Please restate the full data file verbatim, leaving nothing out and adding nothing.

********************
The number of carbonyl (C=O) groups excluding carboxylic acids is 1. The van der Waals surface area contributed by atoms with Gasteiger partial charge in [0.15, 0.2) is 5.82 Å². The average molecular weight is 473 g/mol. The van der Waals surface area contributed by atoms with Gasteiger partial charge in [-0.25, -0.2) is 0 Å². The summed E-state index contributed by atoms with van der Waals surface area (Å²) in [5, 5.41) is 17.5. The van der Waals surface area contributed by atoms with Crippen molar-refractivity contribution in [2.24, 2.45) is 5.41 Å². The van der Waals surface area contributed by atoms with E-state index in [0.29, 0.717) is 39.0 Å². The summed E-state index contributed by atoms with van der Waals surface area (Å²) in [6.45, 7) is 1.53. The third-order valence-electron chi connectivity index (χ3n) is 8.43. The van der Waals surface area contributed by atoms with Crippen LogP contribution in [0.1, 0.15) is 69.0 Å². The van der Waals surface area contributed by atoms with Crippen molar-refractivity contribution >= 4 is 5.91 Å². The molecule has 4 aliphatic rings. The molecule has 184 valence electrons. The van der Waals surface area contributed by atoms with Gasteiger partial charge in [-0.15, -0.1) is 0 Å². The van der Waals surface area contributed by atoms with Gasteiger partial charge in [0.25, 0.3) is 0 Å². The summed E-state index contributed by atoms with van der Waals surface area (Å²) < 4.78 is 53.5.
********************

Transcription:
The number of carbonyl (C=O) groups excluding carboxylic acids is 1. The van der Waals surface area contributed by atoms with Gasteiger partial charge in [0.15, 0.2) is 5.82 Å². The average molecular weight is 473 g/mol. The van der Waals surface area contributed by atoms with Gasteiger partial charge in [-0.25, -0.2) is 0 Å². The summed E-state index contributed by atoms with van der Waals surface area (Å²) in [5, 5.41) is 17.5. The van der Waals surface area contributed by atoms with Crippen molar-refractivity contribution in [2.24, 2.45) is 5.41 Å². The van der Waals surface area contributed by atoms with E-state index in [0.29, 0.717) is 39.0 Å². The summed E-state index contributed by atoms with van der Waals surface area (Å²) in [6.45, 7) is 1.53. The third-order valence-electron chi connectivity index (χ3n) is 8.43. The van der Waals surface area contributed by atoms with Crippen LogP contribution in [0.1, 0.15) is 69.0 Å². The van der Waals surface area contributed by atoms with Crippen molar-refractivity contribution >= 4 is 5.91 Å². The molecule has 4 aliphatic rings. The molecule has 184 valence electrons. The van der Waals surface area contributed by atoms with Gasteiger partial charge in [-0.15, -0.1) is 0 Å². The van der Waals surface area contributed by atoms with Gasteiger partial charge in [0.25, 0.3) is 0 Å². The summed E-state index contributed by atoms with van der Waals surface area (Å²) < 4.78 is 53.5.